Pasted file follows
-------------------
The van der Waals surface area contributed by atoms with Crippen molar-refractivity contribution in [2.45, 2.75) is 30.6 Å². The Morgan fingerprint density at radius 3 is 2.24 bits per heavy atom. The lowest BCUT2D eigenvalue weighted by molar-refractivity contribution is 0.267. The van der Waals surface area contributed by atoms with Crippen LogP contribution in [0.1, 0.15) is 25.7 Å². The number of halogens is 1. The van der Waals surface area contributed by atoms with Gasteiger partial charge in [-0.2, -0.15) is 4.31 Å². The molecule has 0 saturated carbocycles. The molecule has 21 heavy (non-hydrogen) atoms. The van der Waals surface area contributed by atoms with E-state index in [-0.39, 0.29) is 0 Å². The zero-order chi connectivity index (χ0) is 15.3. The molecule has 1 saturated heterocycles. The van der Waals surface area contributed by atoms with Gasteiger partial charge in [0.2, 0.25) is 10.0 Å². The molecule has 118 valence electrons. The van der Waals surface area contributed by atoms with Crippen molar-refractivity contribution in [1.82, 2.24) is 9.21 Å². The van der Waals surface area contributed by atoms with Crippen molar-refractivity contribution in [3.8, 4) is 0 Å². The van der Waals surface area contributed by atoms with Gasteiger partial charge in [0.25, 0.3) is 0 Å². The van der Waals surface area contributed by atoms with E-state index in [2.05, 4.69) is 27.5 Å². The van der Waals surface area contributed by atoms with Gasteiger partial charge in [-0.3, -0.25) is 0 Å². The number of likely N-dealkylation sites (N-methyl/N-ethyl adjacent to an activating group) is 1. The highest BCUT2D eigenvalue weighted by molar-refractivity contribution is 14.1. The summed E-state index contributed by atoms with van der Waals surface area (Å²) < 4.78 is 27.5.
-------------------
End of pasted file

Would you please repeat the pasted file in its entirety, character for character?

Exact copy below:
The van der Waals surface area contributed by atoms with Crippen molar-refractivity contribution in [2.45, 2.75) is 30.6 Å². The Morgan fingerprint density at radius 3 is 2.24 bits per heavy atom. The lowest BCUT2D eigenvalue weighted by molar-refractivity contribution is 0.267. The van der Waals surface area contributed by atoms with Crippen LogP contribution in [0.1, 0.15) is 25.7 Å². The number of halogens is 1. The van der Waals surface area contributed by atoms with Gasteiger partial charge in [-0.2, -0.15) is 4.31 Å². The molecule has 0 saturated carbocycles. The molecule has 21 heavy (non-hydrogen) atoms. The van der Waals surface area contributed by atoms with E-state index in [-0.39, 0.29) is 0 Å². The zero-order chi connectivity index (χ0) is 15.3. The molecule has 1 saturated heterocycles. The van der Waals surface area contributed by atoms with Gasteiger partial charge in [0.2, 0.25) is 10.0 Å². The molecule has 118 valence electrons. The van der Waals surface area contributed by atoms with Crippen molar-refractivity contribution in [1.82, 2.24) is 9.21 Å². The van der Waals surface area contributed by atoms with Crippen molar-refractivity contribution in [3.8, 4) is 0 Å². The van der Waals surface area contributed by atoms with Gasteiger partial charge in [0.25, 0.3) is 0 Å². The van der Waals surface area contributed by atoms with E-state index in [2.05, 4.69) is 27.5 Å². The van der Waals surface area contributed by atoms with Gasteiger partial charge in [-0.3, -0.25) is 0 Å². The number of likely N-dealkylation sites (N-methyl/N-ethyl adjacent to an activating group) is 1. The highest BCUT2D eigenvalue weighted by molar-refractivity contribution is 14.1. The summed E-state index contributed by atoms with van der Waals surface area (Å²) < 4.78 is 27.5.